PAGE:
Are high street stores transphobic?

By Omar Balde

Last month a case of transphobia happened at Manchester Topshop, as Buzzfeed reported. We decided to follow up on the facts and try to understand the issues that trans people suffer.

The trans umbrella covers a variety of people, not just the ones who choose to change their sex, and gender-specific changing rooms cause a number of problems for the community itself. Shops turn into another unsafe space, where transgender people can suffer harassment by CIS gender people (individuals, whose gender expression matches their assigned sex).

In the last 12 months, the number of verbal and physical attacks have escalated on the LGBTQ community “For trans people, the findings are particularly alarming, showing that two in five trans people have experienced a hate crime or incident based on their gender identity” says the Independent.

Travis Alabanza, an artist, performer and writer, did a TED talk about the harassment of trans people and how damaging it is for them. As he explains, it is not just about the harassment but also about the silence of other people.

“What I realise at that moment is that transgender and gender non conforming people are not protected in public space, we are attacked, but also not protected when attacked.”

This TED talk took place after the events at TopShop in Manchester.

To get a sense of the real situation, we did a small experiment. As a non-gender confirmative person, I went to Oxford Street to experience how gender non-conforming people are being treated and which stores are safe for them. Here are our results and the staff’s reactions to me using a changing room, originally designated for “women”.

Photo by Brenda Zini | Model: Omar Balde


Our first stop was the Swedish brand H&M. When I went to the third floor and asked to try a pair of trousers from the women’s section the response was excellent. It was surprising but also amazing to be able to use women’s changing rooms without a problem. A member of the staff even complimented my tee. So we can mark H&M as safe.


Even knowing that the whole issue started in Topshop, we wanted to confirm that changes have been made. And yes, things have changed. The staff let me use the women’s changing rooms without any question, any look, or a comment. Being utterly okay with me trying the clothes that I wanted to buy, we can confirm that Topshop is now safe.

Urban Outfitters

From what we know, Urban Outfitters have non-gender changing rooms and are completely accepting of who you are. What is more, after the incident with Topshop, they made their politics clear.


I walked into the store to discover that there is only one changing room, with no restraints for gender. Anyone can go there and try on whatever they want. Without a doubt, this is another tick on the safe stores’ list.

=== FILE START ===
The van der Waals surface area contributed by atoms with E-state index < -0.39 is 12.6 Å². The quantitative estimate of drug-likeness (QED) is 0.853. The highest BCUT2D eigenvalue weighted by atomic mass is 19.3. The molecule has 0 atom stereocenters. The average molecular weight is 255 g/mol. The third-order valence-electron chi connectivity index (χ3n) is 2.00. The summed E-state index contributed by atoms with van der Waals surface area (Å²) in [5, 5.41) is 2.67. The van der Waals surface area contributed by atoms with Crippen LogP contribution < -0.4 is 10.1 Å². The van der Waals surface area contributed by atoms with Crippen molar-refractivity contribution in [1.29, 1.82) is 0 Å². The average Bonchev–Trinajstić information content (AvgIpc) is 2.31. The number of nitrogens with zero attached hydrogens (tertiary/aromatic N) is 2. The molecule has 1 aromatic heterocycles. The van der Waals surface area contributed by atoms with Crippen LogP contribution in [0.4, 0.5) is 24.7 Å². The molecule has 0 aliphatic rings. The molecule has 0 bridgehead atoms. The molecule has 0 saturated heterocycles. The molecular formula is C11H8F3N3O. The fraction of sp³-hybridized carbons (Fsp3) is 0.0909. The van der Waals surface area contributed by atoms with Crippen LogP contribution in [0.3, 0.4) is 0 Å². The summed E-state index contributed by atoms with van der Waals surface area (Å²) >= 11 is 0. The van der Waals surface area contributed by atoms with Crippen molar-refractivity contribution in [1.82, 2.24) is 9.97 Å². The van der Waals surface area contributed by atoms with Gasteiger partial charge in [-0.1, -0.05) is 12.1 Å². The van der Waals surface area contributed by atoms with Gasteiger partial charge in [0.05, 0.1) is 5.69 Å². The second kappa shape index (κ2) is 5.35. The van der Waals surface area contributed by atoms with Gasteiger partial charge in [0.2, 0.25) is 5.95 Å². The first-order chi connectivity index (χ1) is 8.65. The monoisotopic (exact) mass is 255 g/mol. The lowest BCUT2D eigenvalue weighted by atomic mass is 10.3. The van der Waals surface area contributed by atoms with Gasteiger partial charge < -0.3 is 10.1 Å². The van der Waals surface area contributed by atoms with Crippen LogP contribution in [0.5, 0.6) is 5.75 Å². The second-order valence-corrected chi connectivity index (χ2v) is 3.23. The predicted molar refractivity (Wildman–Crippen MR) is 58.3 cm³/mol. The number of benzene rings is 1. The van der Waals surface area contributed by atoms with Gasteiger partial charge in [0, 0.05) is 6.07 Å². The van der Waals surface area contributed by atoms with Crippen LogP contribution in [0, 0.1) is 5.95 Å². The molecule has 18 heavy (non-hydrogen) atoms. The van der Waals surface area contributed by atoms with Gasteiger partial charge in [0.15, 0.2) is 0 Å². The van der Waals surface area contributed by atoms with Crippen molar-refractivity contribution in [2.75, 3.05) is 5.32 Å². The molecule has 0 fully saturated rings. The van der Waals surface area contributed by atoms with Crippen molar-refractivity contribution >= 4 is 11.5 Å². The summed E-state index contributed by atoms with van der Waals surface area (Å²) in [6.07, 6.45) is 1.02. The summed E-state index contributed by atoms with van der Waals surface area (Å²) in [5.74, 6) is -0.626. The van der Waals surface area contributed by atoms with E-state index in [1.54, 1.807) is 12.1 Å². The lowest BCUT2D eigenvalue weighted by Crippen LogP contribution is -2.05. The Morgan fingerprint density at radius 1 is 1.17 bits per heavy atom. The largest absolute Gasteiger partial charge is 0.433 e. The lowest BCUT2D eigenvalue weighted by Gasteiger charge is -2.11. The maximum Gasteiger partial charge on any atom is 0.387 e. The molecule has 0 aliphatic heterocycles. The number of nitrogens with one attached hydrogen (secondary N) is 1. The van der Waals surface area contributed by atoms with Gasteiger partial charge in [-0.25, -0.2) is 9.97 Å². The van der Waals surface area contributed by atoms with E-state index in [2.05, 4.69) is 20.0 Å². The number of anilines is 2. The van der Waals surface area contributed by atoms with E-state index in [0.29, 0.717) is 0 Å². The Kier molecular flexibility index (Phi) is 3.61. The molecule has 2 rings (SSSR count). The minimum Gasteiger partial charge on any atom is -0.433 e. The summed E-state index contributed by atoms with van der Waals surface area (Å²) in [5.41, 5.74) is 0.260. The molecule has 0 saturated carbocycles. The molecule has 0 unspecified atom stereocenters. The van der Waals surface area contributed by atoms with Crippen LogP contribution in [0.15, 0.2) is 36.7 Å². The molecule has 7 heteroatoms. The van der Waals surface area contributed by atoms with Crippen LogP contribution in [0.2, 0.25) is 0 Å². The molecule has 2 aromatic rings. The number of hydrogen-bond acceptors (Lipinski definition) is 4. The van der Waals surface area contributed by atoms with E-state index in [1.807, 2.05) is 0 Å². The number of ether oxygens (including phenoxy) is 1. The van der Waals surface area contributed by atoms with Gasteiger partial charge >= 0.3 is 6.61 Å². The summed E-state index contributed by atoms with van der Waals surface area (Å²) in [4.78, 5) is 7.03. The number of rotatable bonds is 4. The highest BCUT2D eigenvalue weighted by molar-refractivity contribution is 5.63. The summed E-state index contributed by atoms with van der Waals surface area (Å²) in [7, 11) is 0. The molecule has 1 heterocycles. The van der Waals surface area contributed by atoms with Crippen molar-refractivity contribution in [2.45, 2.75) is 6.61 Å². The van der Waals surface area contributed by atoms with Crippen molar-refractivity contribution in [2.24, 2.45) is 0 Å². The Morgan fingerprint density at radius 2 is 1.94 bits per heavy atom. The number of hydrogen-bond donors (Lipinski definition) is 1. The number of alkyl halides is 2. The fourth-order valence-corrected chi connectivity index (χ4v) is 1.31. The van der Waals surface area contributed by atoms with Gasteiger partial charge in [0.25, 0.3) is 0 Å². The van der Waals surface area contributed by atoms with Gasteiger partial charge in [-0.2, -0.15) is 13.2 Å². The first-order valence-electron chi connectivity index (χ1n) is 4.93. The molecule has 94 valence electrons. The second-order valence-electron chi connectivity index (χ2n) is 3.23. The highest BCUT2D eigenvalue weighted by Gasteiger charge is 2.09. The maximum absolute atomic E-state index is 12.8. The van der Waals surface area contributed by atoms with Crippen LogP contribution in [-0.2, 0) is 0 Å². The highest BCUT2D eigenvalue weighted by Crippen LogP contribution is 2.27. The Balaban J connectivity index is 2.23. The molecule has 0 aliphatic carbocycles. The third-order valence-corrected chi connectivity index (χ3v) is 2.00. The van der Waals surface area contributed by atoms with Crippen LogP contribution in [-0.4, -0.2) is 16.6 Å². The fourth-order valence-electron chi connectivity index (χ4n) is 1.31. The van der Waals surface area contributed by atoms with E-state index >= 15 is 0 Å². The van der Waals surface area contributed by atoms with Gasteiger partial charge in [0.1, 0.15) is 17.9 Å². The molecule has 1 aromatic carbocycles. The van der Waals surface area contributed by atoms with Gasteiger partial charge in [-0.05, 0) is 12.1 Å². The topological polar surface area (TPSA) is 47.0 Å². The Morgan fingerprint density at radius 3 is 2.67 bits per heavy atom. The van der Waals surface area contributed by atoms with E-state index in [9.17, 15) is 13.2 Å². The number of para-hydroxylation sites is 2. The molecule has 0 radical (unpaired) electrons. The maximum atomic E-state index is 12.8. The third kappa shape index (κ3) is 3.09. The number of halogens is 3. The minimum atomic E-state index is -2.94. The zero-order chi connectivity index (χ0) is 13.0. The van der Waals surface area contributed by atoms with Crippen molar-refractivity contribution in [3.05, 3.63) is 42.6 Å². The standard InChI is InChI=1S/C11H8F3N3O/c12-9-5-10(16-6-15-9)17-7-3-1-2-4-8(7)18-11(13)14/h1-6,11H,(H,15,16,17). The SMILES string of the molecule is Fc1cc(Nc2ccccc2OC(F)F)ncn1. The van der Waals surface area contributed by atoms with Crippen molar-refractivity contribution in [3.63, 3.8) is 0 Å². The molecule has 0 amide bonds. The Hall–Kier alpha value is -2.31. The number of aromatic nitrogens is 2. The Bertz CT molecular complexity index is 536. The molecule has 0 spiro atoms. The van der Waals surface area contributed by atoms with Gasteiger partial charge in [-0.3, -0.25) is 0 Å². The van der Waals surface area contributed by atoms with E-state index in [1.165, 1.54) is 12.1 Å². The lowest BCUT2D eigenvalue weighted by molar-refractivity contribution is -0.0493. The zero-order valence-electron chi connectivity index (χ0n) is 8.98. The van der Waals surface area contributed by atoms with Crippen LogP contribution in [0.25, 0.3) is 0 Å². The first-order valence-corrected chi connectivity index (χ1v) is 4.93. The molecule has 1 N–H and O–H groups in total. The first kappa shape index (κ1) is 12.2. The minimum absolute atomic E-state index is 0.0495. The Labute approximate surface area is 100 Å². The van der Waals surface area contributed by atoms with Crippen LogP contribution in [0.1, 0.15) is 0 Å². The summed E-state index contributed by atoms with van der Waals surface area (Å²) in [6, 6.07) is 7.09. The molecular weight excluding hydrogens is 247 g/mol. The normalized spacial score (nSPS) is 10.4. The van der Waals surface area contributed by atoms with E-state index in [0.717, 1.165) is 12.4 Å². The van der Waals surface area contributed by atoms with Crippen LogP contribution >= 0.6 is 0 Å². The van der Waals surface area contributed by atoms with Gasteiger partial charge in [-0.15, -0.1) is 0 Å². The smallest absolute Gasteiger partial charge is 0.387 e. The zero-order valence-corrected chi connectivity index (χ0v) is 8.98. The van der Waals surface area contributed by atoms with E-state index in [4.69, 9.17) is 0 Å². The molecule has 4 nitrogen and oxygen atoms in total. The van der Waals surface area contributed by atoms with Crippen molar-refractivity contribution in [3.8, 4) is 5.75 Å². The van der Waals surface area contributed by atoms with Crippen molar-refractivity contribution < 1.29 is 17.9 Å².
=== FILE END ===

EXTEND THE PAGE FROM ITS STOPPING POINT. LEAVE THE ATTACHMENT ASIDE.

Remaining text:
I was happy about the fact that all the stores have been understanding of non CIS gender people until I went to Zara. I approached the women’s changing rooms only to be denied to use them. Even after explaining that I do not feel safe in the men’s changing rooms and that I can suffer harassment, they said that those are their policis.

We then spoke with one of the employers to get more information on the store’s policis.

As Bershka and Zara both belong to Inditex we expected them to have the same, or at least similar, politics when it comes to their changing rooms. Apparently, that is not the case.

New Look

After the negative experience in Zara, I went to New Look, where there was no problem to use the women’s changing room. Further, while I was trying the clothes on, I could hear the staff defending me. “He is just trying some clothes, what is wrong with it?” So that is another tick on the safe list.

River Island

Our last stop – River Island. And here is what happened when I went to try clothes in the women’s changing room.

As you could hear from the recording, at the end I got to use the changing room. However, the staff was clearly unsure about their politics. Safe or not? We would say “safe” and hope that they will make the store’s rules more clear after our visit.

Overall, the results of our experiment are satisfying. However, when we tried to contact Zara and River Island for comment about the cases in their shops, we received no response.

Even though most stores are now accepting that the trans community needs protection, there is a long way to go until the issue, which Travis raised, is fully resolved. We are keen on seeing how the situation develops further.


Words: Omar Balde | Subbing: Zornitsa Valkova

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